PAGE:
Google Play Policy Updates and Unpublishing Statistexts

The Problem

About a month and a half ago (October 08, 2018), Google updated their Developer Program Policies and mentioned the updates in the a blog post. The overall gist is that Google wants to ensure users have a safe and secure experience and stop developers from potentially abusing the SMS and Call Log permissions groups. Personally, I am on the fence about these actions. I think that the user should be able to decide which permissions to allow or disallow rather than having the Play Store manage this but at the same time, many users just click accept when they are prompted to allow a permission even if no use case has been explained.

Statistexts

For those that are unfamiliar, Statistexts is an application that I created in order to analyze text messages and provide information such as how quickly your contacts text you back. More information about its feature can be found at its website which I probably won’t take down (at least for a long while). It’s been my pet project for quite a long time and was actually my first Android development project. My first release for version 1.0 was on May 14, 2015 but the first commit on the project was in December 2014. I had actually had the idea a few months prior but didn’t know the first thing about mobile development at the time.

Statistexts main screen

Application Results

A few days after I put in my application for an exception, I saw the Tasker dev post this update saying that they were in touch with Google’s policy team and people were actually looking at the Permission Declarations applications and weren’t just auto-rejecting them, which was pretty reassuring. Shortly thereafter, new listings were added to the exceptions list on the help page including Task Automation, meaning that Tasker should be in the clear and everything will work out for them. Unfortunately, a few new items were added in the “Invalid uses” list as well (or perhaps I had missed them the first time?) included Contact prioritization and social graphs. I’m not 100% sure, but I think Statistexts falls into the social graph category so I thought that I might be out of luck.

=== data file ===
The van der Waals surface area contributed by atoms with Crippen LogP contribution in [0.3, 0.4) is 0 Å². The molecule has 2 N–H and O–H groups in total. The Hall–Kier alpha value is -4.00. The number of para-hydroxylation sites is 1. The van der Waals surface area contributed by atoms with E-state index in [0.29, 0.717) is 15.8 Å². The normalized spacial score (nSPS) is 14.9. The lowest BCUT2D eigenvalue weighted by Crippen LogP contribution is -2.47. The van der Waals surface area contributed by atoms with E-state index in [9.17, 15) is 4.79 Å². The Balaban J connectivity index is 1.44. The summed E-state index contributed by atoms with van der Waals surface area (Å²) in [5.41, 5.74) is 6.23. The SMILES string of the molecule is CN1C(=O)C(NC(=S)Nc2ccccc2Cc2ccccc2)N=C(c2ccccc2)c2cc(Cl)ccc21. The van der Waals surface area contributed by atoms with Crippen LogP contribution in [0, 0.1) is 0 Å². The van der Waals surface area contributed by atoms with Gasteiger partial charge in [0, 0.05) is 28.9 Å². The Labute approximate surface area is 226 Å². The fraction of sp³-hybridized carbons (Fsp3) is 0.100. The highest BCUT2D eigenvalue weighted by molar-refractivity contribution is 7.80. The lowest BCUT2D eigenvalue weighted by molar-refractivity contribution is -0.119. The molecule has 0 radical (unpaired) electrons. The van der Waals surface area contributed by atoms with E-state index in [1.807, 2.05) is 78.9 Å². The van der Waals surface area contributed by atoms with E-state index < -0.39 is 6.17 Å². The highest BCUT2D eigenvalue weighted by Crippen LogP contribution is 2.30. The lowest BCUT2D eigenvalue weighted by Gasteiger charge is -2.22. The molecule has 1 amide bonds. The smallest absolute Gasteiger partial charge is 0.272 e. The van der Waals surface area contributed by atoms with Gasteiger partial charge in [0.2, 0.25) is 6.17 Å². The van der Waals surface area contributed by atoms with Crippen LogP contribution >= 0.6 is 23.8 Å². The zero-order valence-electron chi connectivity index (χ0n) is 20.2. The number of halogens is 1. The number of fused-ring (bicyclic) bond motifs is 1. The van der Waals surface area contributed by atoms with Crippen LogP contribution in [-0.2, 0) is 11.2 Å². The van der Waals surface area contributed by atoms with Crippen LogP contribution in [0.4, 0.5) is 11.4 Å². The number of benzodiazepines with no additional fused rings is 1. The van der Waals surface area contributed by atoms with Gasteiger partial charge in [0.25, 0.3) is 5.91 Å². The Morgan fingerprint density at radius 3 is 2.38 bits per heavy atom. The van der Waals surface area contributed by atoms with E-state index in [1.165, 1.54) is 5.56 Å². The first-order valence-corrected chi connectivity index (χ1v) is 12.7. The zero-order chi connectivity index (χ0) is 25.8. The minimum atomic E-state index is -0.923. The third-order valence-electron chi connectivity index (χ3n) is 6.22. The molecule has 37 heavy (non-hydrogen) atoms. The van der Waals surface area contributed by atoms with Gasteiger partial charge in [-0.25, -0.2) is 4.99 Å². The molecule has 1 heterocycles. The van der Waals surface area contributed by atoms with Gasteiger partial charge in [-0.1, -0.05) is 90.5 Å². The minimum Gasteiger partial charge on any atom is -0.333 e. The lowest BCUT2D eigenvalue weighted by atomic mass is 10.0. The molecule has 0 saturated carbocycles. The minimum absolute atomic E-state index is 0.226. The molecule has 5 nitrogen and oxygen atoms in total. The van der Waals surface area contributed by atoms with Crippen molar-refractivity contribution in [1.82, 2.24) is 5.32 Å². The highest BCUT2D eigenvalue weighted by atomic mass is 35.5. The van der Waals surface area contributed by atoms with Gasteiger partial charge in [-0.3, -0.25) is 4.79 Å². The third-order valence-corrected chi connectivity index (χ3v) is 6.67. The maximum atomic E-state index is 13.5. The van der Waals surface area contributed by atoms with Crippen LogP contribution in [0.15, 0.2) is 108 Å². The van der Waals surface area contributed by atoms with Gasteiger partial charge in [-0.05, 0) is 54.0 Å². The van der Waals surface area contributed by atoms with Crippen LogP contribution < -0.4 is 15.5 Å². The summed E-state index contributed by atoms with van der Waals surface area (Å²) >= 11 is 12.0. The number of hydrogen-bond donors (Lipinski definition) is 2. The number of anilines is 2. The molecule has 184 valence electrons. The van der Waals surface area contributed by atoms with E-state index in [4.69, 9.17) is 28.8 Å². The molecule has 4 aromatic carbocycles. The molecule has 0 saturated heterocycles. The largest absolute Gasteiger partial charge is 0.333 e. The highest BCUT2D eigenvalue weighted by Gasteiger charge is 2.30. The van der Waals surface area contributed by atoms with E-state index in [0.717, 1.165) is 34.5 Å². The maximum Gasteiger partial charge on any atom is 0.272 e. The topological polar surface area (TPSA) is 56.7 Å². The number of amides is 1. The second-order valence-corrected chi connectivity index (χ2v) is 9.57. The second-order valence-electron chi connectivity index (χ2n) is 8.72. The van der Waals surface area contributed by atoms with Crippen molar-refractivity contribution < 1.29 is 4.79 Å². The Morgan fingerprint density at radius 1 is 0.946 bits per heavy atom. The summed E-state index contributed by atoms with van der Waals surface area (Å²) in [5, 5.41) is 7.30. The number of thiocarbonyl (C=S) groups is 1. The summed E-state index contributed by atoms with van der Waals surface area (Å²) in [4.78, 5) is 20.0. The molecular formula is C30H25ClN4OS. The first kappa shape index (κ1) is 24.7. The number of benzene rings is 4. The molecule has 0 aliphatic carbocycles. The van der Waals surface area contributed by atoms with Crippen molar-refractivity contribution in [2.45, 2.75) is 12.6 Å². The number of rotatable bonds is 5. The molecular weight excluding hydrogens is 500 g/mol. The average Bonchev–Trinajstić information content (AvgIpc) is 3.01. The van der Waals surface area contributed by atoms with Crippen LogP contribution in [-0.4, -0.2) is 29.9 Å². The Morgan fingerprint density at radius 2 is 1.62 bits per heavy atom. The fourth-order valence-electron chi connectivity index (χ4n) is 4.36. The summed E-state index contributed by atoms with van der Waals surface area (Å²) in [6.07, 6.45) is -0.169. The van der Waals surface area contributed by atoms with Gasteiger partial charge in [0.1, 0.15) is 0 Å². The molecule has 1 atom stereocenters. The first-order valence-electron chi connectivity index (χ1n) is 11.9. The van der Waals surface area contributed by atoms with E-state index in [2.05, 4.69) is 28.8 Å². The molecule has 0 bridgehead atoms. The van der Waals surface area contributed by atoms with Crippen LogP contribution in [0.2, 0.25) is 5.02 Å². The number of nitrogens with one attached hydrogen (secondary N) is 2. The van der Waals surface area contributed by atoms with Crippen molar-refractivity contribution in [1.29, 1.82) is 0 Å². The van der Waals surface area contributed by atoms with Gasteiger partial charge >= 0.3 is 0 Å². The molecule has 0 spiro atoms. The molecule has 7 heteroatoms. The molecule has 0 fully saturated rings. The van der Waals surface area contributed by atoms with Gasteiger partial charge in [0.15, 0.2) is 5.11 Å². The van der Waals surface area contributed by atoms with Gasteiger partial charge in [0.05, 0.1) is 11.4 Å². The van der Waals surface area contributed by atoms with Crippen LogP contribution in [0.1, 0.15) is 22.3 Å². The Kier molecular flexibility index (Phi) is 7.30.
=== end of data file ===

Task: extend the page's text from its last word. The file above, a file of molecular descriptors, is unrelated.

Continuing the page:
Consequences

Luckily, I actually have a day job in which I do Android Development. If my own personal apps were my only source of income, this would be a huge blow to me. Fortunately, monetizing Statistexts never really worked out so I turned off ads completely after I’d only received a little over $7 in ad revenue in a year or so. My app has a small enough user base that I never even had the option to quit my day job and focus on it solely. Which is somehow a good thing now, oddly enough.